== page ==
Myers Briggs Personality Type
Summary of INTP type
- Seek to develop logical explanations for everything that interests them.
- Theoretical and abstract, interested more in ideas than in social interaction.
- Quiet, contained, flexible and adaptable.
- Have unusual ability to focus in depth to solve problems in their area of interest.
- Sceptical, sometimes critical, always practical.
Full explanation of INTP at: Myers Briggs Personality Types
They are quiet, thoughtful, analytical individuals who tend to spend long periods of time on their own, working through problems and forming solutions.
They are curious about systems and how things work. Consequently, they are frequently found in careers such as science, architecture, and law.
INTPs tend to be less at ease in social situations or in the "caring professions," although they enjoy the company of those who share their interests. They also tend to be impatient with the bureaucracy, rigid hierarchies, and the politics prevalent in many professions. They prefer to work informally with others as equals.
They organise their understanding of any topic by articulating principles, and they are especially drawn to theoretical constructs. Having articulated these principles for themselves, they can demonstrate remarkable skill in explaining complex ideas to others in simple terms, especially in writing.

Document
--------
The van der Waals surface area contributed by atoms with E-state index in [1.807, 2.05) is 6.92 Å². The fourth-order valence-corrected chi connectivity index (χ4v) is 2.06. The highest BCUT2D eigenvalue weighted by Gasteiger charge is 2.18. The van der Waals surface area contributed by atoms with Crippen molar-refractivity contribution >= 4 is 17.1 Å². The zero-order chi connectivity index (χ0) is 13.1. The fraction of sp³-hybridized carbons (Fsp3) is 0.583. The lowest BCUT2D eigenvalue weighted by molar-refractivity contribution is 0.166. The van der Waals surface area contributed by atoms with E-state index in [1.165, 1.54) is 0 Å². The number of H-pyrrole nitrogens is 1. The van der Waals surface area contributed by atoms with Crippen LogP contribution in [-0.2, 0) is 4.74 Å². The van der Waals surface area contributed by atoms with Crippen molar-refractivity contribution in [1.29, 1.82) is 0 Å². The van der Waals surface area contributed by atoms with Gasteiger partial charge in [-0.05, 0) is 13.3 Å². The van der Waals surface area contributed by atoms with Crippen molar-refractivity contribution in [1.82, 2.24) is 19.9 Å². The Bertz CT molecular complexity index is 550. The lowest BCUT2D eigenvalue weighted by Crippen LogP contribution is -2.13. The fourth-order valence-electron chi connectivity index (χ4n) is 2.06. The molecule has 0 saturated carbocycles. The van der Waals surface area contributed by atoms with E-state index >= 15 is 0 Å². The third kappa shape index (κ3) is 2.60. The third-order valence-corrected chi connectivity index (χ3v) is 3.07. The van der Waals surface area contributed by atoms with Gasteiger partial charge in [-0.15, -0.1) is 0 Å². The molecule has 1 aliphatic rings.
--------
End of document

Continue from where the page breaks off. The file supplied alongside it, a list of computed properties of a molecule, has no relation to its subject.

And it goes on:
On the other hand, their ability to grasp complexity may also lead them to provide overly detailed explanations of "simple" ideas, and listeners may judge that they make things more difficult than they are. To them, however, this is incomprehensible: They are merely presenting all the information.
Given their independent nature, they may prefer working alone to leading or following in a group. During interactions with others, if they are focused on gathering information, they may seem oblivious, aloof, or even rebellious—when in fact they are concentrating on listening and understanding.
However, their extraverted intuition often gives them a quick wit, especially with language. They may defuse tension through comical observations and references. They can be charming, even in their quiet reserve, and are sometimes surprised by the high esteem in which their friends and colleagues hold them.
When they feel insulted, however, they may respond with sudden, cutting criticism. After such an incident, INTPs are likely to be as bewildered as the recipient. They have broken the rules of debate and exposed their raw emotions. To them, this is the crux of the problem: emotions must be dealt with logically—because improperly handled emotions, they believe, can only harm.
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